So, as most of you know (I think?!) I belong to a community on Twitter called #kinderchat. You can read about it here, if you are so inclined. Last night’s topic was “Integrating Social Media in the Kindergarten Classroom,” and boy, did it turn out to be WAY more controversial than I bargained for…
So here’s the (apparently controversial) scoop: My class tweets (well, in English, we “tweet.” In French, we “twitte.”) I set up a private Twitter account just for them. We follow about 12 different classrooms, scattered across the globe, and are followed by about 25 people — a mix of classrooms, teachers, and students’ own parents.We have been tweeting a few times a week since early January. I project our account onto our Interactive Whiteboard (IWB, the generic term for a non-Smart brand Smartboards), we check our messages, respond to any questions, and ask a few questions of our own. Our Twitter sessions last about 15 – 20 minutes. The kids dictate all of our content, and I type it. They LOVE it, and get worried if we go more than a day or so without checking in with our twitter friends. We tweet in English and French.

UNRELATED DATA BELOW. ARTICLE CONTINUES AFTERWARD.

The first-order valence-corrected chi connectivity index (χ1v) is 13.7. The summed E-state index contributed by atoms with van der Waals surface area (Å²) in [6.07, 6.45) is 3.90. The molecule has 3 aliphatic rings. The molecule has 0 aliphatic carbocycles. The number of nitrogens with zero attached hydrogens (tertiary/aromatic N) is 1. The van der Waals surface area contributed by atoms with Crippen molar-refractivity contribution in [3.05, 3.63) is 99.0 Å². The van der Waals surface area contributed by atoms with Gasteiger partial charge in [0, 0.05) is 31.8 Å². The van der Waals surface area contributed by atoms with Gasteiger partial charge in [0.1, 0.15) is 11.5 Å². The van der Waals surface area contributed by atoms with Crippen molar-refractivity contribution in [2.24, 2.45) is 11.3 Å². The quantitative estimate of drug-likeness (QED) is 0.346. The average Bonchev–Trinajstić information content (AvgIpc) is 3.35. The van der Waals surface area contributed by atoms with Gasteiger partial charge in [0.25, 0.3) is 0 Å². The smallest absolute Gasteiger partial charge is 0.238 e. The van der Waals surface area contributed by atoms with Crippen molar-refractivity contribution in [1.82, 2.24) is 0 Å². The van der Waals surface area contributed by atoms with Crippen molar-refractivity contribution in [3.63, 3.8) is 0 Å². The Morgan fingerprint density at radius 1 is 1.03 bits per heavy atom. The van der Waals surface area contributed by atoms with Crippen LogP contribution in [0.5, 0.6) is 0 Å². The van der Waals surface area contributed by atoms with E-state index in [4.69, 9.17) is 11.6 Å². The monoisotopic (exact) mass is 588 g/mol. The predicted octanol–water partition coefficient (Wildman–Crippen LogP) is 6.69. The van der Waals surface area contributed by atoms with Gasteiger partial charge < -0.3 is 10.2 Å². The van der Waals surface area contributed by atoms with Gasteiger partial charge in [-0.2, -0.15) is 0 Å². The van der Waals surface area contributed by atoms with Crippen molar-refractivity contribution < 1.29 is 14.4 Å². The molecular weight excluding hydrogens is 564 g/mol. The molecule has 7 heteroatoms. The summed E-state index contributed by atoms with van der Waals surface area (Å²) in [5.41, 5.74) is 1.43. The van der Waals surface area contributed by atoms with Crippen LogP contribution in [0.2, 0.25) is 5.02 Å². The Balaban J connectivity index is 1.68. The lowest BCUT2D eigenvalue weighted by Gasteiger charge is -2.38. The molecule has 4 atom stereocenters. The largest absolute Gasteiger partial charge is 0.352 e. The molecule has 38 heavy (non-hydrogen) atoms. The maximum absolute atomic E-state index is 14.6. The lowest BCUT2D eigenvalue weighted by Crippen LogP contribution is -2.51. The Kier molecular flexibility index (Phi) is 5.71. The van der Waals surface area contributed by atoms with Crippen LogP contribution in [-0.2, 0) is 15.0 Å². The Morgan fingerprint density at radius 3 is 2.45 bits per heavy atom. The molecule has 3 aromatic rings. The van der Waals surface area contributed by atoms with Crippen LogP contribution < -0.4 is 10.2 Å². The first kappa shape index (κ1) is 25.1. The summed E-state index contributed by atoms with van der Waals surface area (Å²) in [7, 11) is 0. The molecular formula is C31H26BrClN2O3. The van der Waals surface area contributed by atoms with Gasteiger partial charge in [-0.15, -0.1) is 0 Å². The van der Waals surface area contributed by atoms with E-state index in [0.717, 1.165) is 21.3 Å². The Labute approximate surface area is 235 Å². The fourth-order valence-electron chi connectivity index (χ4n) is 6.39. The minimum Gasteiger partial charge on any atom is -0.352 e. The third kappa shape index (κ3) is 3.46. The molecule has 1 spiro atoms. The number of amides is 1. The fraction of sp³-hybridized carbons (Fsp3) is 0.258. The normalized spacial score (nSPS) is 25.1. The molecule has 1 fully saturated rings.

Now that we have been tweeting for over a month, I could write an extensive list of all the learning (both expected and unexpected) that happens during and because of our Twitter sessions. As wonderful as that list might be, however, nothing on it would reflect what REALLY matters to me about using Twitter in my classroom. I honestly never planned for Twitter to be primarily a literacy/numeracy exercise. I wanted my class to be on Twitter because I knew what Twitter had done for me as professional. With my fellow kinderchatters, I feel part of a professional network that far exceeds the bounds of my own school, city, country. And THAT is what I wanted for my students: to see themselves as part of a huge network of children, kindergarteners, learners, and students, who all go into classrooms, have teachers, play games, sing songs, read books, play, giggle, and learn new things. I wanted kindergarten, as an experience, to exist for them beyond the bounds of our four walls. Our school, being an international and UNESCO school, commits to graduating “active, global citizens” and that begins with an awareness that there are children! in other places! who go to school! just like us! That, to me, is a powerful understanding.